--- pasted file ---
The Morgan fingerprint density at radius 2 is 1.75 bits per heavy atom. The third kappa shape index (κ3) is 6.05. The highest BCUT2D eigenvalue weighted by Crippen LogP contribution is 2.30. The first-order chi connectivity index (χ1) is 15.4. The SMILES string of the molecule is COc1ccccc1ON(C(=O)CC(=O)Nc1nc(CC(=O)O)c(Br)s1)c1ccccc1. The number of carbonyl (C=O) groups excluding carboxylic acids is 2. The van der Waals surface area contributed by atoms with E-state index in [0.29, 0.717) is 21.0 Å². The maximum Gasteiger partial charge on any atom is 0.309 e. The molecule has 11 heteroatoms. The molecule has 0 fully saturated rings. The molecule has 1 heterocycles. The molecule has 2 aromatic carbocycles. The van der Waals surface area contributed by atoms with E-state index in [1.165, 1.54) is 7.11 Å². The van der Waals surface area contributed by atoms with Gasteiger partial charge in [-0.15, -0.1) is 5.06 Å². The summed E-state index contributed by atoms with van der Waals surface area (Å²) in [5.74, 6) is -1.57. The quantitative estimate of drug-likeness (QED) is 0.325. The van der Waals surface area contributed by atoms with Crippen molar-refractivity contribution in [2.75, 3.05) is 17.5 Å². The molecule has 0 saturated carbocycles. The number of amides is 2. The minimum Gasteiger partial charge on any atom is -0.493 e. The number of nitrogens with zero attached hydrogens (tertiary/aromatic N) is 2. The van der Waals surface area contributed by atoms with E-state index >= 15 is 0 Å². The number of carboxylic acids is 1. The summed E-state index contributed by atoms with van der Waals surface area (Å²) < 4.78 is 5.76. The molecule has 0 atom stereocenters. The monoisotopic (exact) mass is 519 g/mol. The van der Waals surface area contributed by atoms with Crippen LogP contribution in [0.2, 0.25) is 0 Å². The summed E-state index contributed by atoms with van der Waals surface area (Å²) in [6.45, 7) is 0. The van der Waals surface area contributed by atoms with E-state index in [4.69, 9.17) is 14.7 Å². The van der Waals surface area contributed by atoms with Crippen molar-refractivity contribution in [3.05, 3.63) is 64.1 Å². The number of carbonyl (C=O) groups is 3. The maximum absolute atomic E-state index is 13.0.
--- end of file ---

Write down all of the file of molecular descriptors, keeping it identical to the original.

The Morgan fingerprint density at radius 2 is 1.75 bits per heavy atom. The third kappa shape index (κ3) is 6.05. The highest BCUT2D eigenvalue weighted by Crippen LogP contribution is 2.30. The first-order chi connectivity index (χ1) is 15.4. The SMILES string of the molecule is COc1ccccc1ON(C(=O)CC(=O)Nc1nc(CC(=O)O)c(Br)s1)c1ccccc1. The number of carbonyl (C=O) groups excluding carboxylic acids is 2. The van der Waals surface area contributed by atoms with E-state index in [0.29, 0.717) is 21.0 Å². The maximum Gasteiger partial charge on any atom is 0.309 e. The molecule has 11 heteroatoms. The molecule has 0 fully saturated rings. The molecule has 1 heterocycles. The molecule has 2 aromatic carbocycles. The van der Waals surface area contributed by atoms with E-state index in [1.165, 1.54) is 7.11 Å². The van der Waals surface area contributed by atoms with Gasteiger partial charge in [-0.15, -0.1) is 5.06 Å². The summed E-state index contributed by atoms with van der Waals surface area (Å²) in [5.74, 6) is -1.57. The quantitative estimate of drug-likeness (QED) is 0.325. The van der Waals surface area contributed by atoms with Crippen molar-refractivity contribution in [2.75, 3.05) is 17.5 Å². The molecule has 0 saturated carbocycles. The number of amides is 2. The minimum Gasteiger partial charge on any atom is -0.493 e. The number of nitrogens with zero attached hydrogens (tertiary/aromatic N) is 2. The van der Waals surface area contributed by atoms with E-state index >= 15 is 0 Å². The number of carboxylic acids is 1. The summed E-state index contributed by atoms with van der Waals surface area (Å²) < 4.78 is 5.76. The molecule has 0 atom stereocenters. The monoisotopic (exact) mass is 519 g/mol. The van der Waals surface area contributed by atoms with Crippen LogP contribution in [0.2, 0.25) is 0 Å². The summed E-state index contributed by atoms with van der Waals surface area (Å²) in [6.45, 7) is 0. The van der Waals surface area contributed by atoms with E-state index in [4.69, 9.17) is 14.7 Å². The van der Waals surface area contributed by atoms with Crippen molar-refractivity contribution in [3.05, 3.63) is 64.1 Å². The number of carbonyl (C=O) groups is 3. The maximum absolute atomic E-state index is 13.0.